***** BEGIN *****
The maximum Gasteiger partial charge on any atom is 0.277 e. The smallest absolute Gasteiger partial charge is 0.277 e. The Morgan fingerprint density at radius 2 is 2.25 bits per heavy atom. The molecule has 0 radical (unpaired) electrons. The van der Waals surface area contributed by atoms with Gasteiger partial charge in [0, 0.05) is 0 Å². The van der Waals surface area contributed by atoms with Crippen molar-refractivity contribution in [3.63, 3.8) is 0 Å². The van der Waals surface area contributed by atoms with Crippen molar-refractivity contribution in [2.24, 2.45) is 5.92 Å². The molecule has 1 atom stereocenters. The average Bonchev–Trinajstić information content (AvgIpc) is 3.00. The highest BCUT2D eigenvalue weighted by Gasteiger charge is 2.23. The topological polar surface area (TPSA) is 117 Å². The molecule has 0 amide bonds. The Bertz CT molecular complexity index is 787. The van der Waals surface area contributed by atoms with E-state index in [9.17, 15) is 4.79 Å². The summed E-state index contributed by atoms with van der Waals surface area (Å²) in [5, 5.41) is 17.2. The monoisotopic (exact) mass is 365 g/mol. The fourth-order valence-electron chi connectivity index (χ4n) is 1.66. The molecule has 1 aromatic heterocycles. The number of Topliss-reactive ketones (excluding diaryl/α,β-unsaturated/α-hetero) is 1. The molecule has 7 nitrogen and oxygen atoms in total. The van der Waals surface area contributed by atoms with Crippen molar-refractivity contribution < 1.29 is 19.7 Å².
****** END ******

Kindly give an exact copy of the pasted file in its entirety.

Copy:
The maximum Gasteiger partial charge on any atom is 0.277 e. The smallest absolute Gasteiger partial charge is 0.277 e. The Morgan fingerprint density at radius 2 is 2.25 bits per heavy atom. The molecule has 0 radical (unpaired) electrons. The van der Waals surface area contributed by atoms with Gasteiger partial charge in [0, 0.05) is 0 Å². The van der Waals surface area contributed by atoms with Crippen molar-refractivity contribution in [3.63, 3.8) is 0 Å². The van der Waals surface area contributed by atoms with Crippen molar-refractivity contribution in [2.24, 2.45) is 5.92 Å². The molecule has 1 atom stereocenters. The average Bonchev–Trinajstić information content (AvgIpc) is 3.00. The highest BCUT2D eigenvalue weighted by Gasteiger charge is 2.23. The topological polar surface area (TPSA) is 117 Å². The molecule has 0 amide bonds. The Bertz CT molecular complexity index is 787. The van der Waals surface area contributed by atoms with E-state index in [9.17, 15) is 4.79 Å². The summed E-state index contributed by atoms with van der Waals surface area (Å²) in [5, 5.41) is 17.2. The monoisotopic (exact) mass is 365 g/mol. The fourth-order valence-electron chi connectivity index (χ4n) is 1.66. The molecule has 1 aromatic heterocycles. The number of Topliss-reactive ketones (excluding diaryl/α,β-unsaturated/α-hetero) is 1. The molecule has 7 nitrogen and oxygen atoms in total. The van der Waals surface area contributed by atoms with Crippen molar-refractivity contribution < 1.29 is 19.7 Å².